Measure 1 opponents want you readers to believe a “No” vote is best for family farms. As a fourth-generation family farmer, I appreciate the opponents’ concern but doubt a “No” vote will help even one family farmer.
It is simply a defense of the status quo, and North Dakota will continue to lose dairy and swine farms. The truth is, a “Yes” vote will do more to support our family farmers and also ensure that we have healthy, locally grown dairy and pork products.
Here are the facts.
Forty-one states have no laws restricting corporate farming, and eight out of the nine states that do have corporate restrictions allow exemptions for livestock.
North Dakota stands alone in banning corporate investment in any livestock operations. But the U.S. Department of Agriculture’s latest census states 97 percent of all the farms in the United States are family owned and operated and 4.5 percent are family-owned corporations.
Only 6/10 of 1 percent of all U.S. farms are corporations not owned by family farmers and ranchers, and they are smaller in average size than the family farms, according to USDA.
[mks_pullquote align=”right” width=”300″ size=”24″ bg_color=”#ffffff” txt_color=”#000000″]If Walmart or Goldman Sachs wanted to milk cows or raise hogs, they would be doing it. The corporate farm boogeyman does not exist![/mks_pullquote]
If Walmart or Goldman Sachs wanted to milk cows or raise hogs, they would be doing it. The corporate farm boogeyman does not exist!
If readers vote “Yes,” North Dakota family farmers still will be involved in the development of these livestock farms. But Measure 1 will provide them with many of the same financial, tax and risk management tools to which every other small business owner has access.
North Dakota once had more than 1,000 dairy farms with nearly 100,000 dairy cows. Now we are down to 86 dairy farms with about 16,000 cows, and our swine numbers are at the lowest levels since the 1800s.
North Dakota’s family farmers are abandoning dairy and swine farming because of the significant commitment of capital and labor necessary to develop a viable, modern-day dairy or swine farm.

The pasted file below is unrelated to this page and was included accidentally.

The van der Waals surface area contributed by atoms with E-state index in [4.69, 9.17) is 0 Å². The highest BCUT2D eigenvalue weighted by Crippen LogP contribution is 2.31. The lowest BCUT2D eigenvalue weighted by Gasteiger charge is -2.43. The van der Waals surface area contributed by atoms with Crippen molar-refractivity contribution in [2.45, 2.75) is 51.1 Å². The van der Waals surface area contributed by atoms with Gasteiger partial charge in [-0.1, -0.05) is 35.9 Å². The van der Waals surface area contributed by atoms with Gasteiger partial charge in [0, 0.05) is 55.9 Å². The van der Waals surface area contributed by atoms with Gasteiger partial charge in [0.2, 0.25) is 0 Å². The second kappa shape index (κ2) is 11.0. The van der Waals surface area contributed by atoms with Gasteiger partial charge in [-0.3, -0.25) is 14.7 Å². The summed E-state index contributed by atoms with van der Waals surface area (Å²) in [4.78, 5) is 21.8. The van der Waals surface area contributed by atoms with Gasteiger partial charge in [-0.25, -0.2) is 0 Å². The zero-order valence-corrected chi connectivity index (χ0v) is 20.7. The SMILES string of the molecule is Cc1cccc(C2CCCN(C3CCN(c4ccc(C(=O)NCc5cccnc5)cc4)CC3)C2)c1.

North Dakota’s two remaining dairy processors need dairy production to stay open. We need more investment in the dairy and swine industry in North Dakota to spur production and help these remaining family dairy and swine operations.
Family farmers cannot do it alone. That’s why the North Dakota Dairy Coalition and the North Dakota Pork Council, representing family farmers, asked for this help from the Legislature.
The positive impact of expanding our dairy and swine operations doesn’t end there. Thousands of our North Dakota farmers grow corn and soybeans. What do dairy cows and hogs eat? Corn and soybeans!
When we develop a local market for our corn and soybeans, we put more money into the pockets of North Dakota family farmers and into North Dakota’s economy. Our alternative is to keep paying the railroad to ship our crops out of state for someone else to add value to them.
So, how does developing more local and in-state market demand for our crops hurt our family farmers? It doesn’t; it can only help.
Also, our family farmers use fertilizer. Manure is a valuable fertilizer nutrient. North Dakota State University’s swine official says it will cost a local farmer 60 percent of what it costs for commercial fertilizer to inject the manure into the soil, saving them 40 percent.
I understand that a “No” vote feels emotionally like the right thing to do. But in reality, a “Yes” vote is what will support the future growth of family farms.
North Dakota family farmers, who are enterprising and entrepreneurial, will recognize the opportunities that this legislation provides and will help rebuild our dairy and swine industries and ensure North Dakota consumers have access to locally sourced dairy and pork products.
I encourage Herald readers to support family farms by voting “Yes” on Measure 1.
State Sen. Wanzek, R-Jamestown, sponsored Senate Bill 2351, the 2015 bill that would let corporations own and operate hog and dairy farms of up to 640 acres in North Dakota. Measure 1 puts the bill up for a statewide vote on June 14.